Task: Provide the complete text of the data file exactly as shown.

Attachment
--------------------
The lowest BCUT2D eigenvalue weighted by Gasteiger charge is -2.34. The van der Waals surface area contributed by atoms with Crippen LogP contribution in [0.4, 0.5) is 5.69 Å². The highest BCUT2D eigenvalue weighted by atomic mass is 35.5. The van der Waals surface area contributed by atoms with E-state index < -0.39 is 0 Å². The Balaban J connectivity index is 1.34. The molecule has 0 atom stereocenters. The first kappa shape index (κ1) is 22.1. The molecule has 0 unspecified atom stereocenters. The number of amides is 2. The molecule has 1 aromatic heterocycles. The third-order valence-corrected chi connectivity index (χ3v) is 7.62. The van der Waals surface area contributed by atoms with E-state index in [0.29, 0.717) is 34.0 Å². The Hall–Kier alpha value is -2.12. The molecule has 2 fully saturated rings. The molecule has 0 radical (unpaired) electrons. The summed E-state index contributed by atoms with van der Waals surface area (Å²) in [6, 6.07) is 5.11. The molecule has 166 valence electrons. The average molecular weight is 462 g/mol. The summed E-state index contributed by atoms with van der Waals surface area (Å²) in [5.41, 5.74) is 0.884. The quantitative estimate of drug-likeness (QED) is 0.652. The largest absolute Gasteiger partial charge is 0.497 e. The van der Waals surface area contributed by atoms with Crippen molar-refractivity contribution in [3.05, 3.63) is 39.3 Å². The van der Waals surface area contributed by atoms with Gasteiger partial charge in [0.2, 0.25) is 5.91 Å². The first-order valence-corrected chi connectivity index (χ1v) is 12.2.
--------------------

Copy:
The lowest BCUT2D eigenvalue weighted by Gasteiger charge is -2.34. The van der Waals surface area contributed by atoms with Crippen LogP contribution in [0.4, 0.5) is 5.69 Å². The highest BCUT2D eigenvalue weighted by atomic mass is 35.5. The van der Waals surface area contributed by atoms with E-state index < -0.39 is 0 Å². The Balaban J connectivity index is 1.34. The molecule has 0 atom stereocenters. The first kappa shape index (κ1) is 22.1. The molecule has 0 unspecified atom stereocenters. The number of amides is 2. The molecule has 1 aromatic heterocycles. The third-order valence-corrected chi connectivity index (χ3v) is 7.62. The van der Waals surface area contributed by atoms with E-state index in [0.29, 0.717) is 34.0 Å². The Hall–Kier alpha value is -2.12. The molecule has 2 fully saturated rings. The molecule has 0 radical (unpaired) electrons. The summed E-state index contributed by atoms with van der Waals surface area (Å²) in [6, 6.07) is 5.11. The molecule has 166 valence electrons. The average molecular weight is 462 g/mol. The summed E-state index contributed by atoms with van der Waals surface area (Å²) in [5.41, 5.74) is 0.884. The quantitative estimate of drug-likeness (QED) is 0.652. The largest absolute Gasteiger partial charge is 0.497 e. The van der Waals surface area contributed by atoms with Crippen molar-refractivity contribution in [3.05, 3.63) is 39.3 Å². The van der Waals surface area contributed by atoms with Gasteiger partial charge in [0.2, 0.25) is 5.91 Å². The first-order valence-corrected chi connectivity index (χ1v) is 12.2.